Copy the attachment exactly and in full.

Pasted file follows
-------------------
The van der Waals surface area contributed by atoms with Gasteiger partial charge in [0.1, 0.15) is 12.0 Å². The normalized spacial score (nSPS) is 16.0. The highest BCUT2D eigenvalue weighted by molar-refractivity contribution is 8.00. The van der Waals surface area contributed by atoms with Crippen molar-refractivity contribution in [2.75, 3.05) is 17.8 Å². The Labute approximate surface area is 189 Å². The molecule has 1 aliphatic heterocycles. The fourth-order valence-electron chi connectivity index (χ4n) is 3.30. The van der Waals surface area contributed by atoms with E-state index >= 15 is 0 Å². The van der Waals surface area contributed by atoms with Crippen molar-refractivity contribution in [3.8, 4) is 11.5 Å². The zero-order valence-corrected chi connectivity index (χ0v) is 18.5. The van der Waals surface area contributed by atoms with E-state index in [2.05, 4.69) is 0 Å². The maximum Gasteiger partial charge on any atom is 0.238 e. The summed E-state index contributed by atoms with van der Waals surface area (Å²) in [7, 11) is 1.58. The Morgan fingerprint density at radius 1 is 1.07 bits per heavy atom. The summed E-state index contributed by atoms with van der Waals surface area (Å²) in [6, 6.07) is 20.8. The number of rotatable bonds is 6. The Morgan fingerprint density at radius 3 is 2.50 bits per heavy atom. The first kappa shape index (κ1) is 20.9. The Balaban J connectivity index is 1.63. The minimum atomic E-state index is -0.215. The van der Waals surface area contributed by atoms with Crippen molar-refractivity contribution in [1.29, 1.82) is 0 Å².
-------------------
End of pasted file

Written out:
The van der Waals surface area contributed by atoms with Gasteiger partial charge in [0.1, 0.15) is 12.0 Å². The normalized spacial score (nSPS) is 16.0. The highest BCUT2D eigenvalue weighted by molar-refractivity contribution is 8.00. The van der Waals surface area contributed by atoms with Crippen molar-refractivity contribution in [2.75, 3.05) is 17.8 Å². The Labute approximate surface area is 189 Å². The molecule has 1 aliphatic heterocycles. The fourth-order valence-electron chi connectivity index (χ4n) is 3.30. The van der Waals surface area contributed by atoms with E-state index >= 15 is 0 Å². The van der Waals surface area contributed by atoms with Crippen molar-refractivity contribution in [3.8, 4) is 11.5 Å². The zero-order valence-corrected chi connectivity index (χ0v) is 18.5. The van der Waals surface area contributed by atoms with E-state index in [2.05, 4.69) is 0 Å². The maximum Gasteiger partial charge on any atom is 0.238 e. The summed E-state index contributed by atoms with van der Waals surface area (Å²) in [7, 11) is 1.58. The Morgan fingerprint density at radius 1 is 1.07 bits per heavy atom. The summed E-state index contributed by atoms with van der Waals surface area (Å²) in [6, 6.07) is 20.8. The number of rotatable bonds is 6. The Morgan fingerprint density at radius 3 is 2.50 bits per heavy atom. The first kappa shape index (κ1) is 20.9. The Balaban J connectivity index is 1.63. The minimum atomic E-state index is -0.215. The van der Waals surface area contributed by atoms with Crippen molar-refractivity contribution in [1.29, 1.82) is 0 Å².